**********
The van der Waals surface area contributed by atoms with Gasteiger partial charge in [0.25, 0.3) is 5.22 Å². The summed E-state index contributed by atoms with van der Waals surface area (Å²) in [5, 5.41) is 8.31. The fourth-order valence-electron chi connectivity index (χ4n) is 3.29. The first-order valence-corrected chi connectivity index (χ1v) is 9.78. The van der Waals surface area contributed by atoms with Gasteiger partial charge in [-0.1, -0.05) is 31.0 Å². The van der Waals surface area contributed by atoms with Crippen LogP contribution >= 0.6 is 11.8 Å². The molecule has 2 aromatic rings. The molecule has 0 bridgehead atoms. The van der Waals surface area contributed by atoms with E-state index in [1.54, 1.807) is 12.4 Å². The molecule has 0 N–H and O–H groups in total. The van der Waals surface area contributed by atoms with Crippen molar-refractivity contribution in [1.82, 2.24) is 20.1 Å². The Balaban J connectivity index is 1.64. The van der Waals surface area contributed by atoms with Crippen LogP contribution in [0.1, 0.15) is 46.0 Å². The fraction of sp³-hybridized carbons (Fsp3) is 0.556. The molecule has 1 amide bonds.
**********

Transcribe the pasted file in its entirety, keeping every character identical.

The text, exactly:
The van der Waals surface area contributed by atoms with Gasteiger partial charge in [0.25, 0.3) is 5.22 Å². The summed E-state index contributed by atoms with van der Waals surface area (Å²) in [5, 5.41) is 8.31. The fourth-order valence-electron chi connectivity index (χ4n) is 3.29. The first-order valence-corrected chi connectivity index (χ1v) is 9.78. The van der Waals surface area contributed by atoms with Gasteiger partial charge in [-0.1, -0.05) is 31.0 Å². The van der Waals surface area contributed by atoms with Crippen LogP contribution >= 0.6 is 11.8 Å². The molecule has 2 aromatic rings. The molecule has 0 bridgehead atoms. The van der Waals surface area contributed by atoms with E-state index in [1.54, 1.807) is 12.4 Å². The molecule has 0 N–H and O–H groups in total. The van der Waals surface area contributed by atoms with Crippen molar-refractivity contribution in [1.82, 2.24) is 20.1 Å². The Balaban J connectivity index is 1.64. The van der Waals surface area contributed by atoms with Crippen LogP contribution in [0.1, 0.15) is 46.0 Å². The fraction of sp³-hybridized carbons (Fsp3) is 0.556. The molecule has 1 amide bonds.